The battle for Daisy (again) – Update

Having started work before the sun, I have been eagerly awaiting a phone call from Jo or the kids to give me an update on the condition of Daisy or her calf. I was still processing the events from the previous day, and had woken this morning with sore muscles in all sorts of unexpected places.

Overnight we had conducted a stock-take of our powdered milk supplies, and hunted around for our poddy calf bottle and teat. We were worried that either Daisy or her calf, or both would die overnight. It was a cold and bitter night, with some more rain in the mix. Jo came to the conclusion that it was foolish to name our cattle, and vowed never to name them again. We feared the worst.

It seems no one was keen to make their way to the yards to check on Daisy and her calf the following morning. Jo eventually made her way down, apparently checking everything else on her way to the yards. The rest of the cows had water, check. Their calves were all accounted for, check. The tractor and next bale of hay were ready to go in the shed, check. Finally it was time to check the yards… and initially Jo feared the worst because she couldn’t see Daisy or her calf.

Then she got closer, and found Daisy up and on her feet, with her beautiful heifer suckling at her udder. She called me in delight to give me the good news.

The Vet, Dr Jack from Bungendore arrived a short time later, and gave Daisy and her calf a thorough going over. He gave Daisy a slow acting antibiotic to treat a small tear. He checked out her calf, and gave her a clean bill of health, and a name… Buttercup.

I guess it is all in a name after-all. Welcome to the Rock Farm Buttercup. ūüôā

The Battle for Daisy (again)….

A rainy day is welcome any time on the Rock Farm – especially now the days are noticeably longer and the ground is starting to warm up. We now have 8 beautiful calves on the ground. However the old adage, ‘you don’t have livestock without dead stock’ held true. We lost one calf during a particularly long and difficult labour for my favourite maiden heifer, Uno. The loss of the calf was heart-breaking, and we felt the mournful ‘moo’ from Uno deeply.

A rainy day is good for taking stock of things around the farm, and catching up on my blog. However no sooner had I written the paragraph above and my day turned around. By the end of it we were in a desperate struggle to save one of our beautiful girls.

The first event that dragged me outside into the wet was to lend a hand to our neighbour, who needed help with a new water tank delivery. It turned into quite the adventure, with the driveway turned to mush, and the creek (moat?) running deep and fast. The initial plan was to drag the tank delivery truck to the site with the tractor, but when we saw how low his trailer was, we realised it would float downstream on the crossing. Plan B was put into place, which involved rolling the ten thousand gallon, 800kg tank onto the back of Myrtle. This went remarkably well, and we soon had the new tank deposited in our neighbours paddock. Remarkable because no trucks or tractors got bogged during this evolution.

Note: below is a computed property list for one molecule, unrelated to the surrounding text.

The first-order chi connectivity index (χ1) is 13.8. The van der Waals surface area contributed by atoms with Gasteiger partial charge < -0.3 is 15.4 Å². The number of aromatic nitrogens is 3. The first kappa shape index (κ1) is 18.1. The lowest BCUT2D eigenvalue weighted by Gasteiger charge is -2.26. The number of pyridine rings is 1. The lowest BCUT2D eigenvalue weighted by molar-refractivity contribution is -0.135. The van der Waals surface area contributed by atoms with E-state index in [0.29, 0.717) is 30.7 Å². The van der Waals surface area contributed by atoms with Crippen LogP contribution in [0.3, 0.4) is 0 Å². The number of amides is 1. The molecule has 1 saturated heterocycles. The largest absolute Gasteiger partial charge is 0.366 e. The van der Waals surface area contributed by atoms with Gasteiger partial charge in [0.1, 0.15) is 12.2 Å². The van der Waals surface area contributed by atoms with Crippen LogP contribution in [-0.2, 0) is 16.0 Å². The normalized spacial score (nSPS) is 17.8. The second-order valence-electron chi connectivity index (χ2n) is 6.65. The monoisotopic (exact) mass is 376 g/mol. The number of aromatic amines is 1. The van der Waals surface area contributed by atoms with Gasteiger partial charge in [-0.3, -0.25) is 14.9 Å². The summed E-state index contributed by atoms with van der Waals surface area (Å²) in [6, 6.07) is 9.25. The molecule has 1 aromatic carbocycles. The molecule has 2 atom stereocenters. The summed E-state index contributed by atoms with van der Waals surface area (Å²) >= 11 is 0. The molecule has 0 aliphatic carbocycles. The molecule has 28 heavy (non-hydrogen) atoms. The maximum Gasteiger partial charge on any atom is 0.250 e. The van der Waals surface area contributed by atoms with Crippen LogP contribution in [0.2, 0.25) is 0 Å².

In my dash down to the shed to get the tractor, and then swap it for the truck, I had noticed that Daisy was in labour. When we had done with our unloading, I checked on Daisy again and my heart sank. Daisy somehow managed to beat all the odds when she was born. And despite all my reasoning to sell her, she somehow seemed to have very vocal allies on her side. The whole challenge to save her when she was born can be found here: https://rockfarming.com/2019/09/04/the-battle-for-daisy-rescuing-a-calf-on-the-rock-farm/

Protruding from Daisy’s rear was one hoof and a calf head, with its tongue hanging out. The calf’s tongue was a blueish colour, and there were no signs of life. I knew we had to get her in the yards, try to pull the calf and see if we could save Daisy. Despite our efforts, Daisy had no desire to leave her friends. It took all of us a lot of initially gentle and then more forceful encouragement to get her in the yards. By the time we got her safely secured in the crush, we were all exhausted.

Once in the yards, the real battle for survival began. We used this rope squeeze technique to lay her down. The reason for laying her down was that she can push a lot harder lying down. The next thing to do was to find out what was wrong. By now the cold was seeping through my wet clothes, and I was acutely aware of how cold it was now the sun was setting. Jo kindly brought down a bucket of warm water from the house, some old towels and some ropes. I tried to recall any snippets of advice from a childhood reading James Herriot, but sadly not much was coming. I figured it must be like helping lambs, but only bigger…

A gentle examination revealed only one leg was showing. The other leg was folded back – meaning the calf would never come. It was time to call an expert. Our first phone call was to our vet. The next was to another expert – my father. His advice was really simple – before you can pull the calf out, you’ve got to push it back in to re-align the leg. So – against nature, and the vice like grip of the contractions, I pushed the calf back into Daisy, and desperately felt around for a leg. I was on the point of giving up when I found it. That was the easy bit. Getting it to point the right direction was not so. Eventually we got there, and with both legs aligned, it took a few more tugs and our calf was born.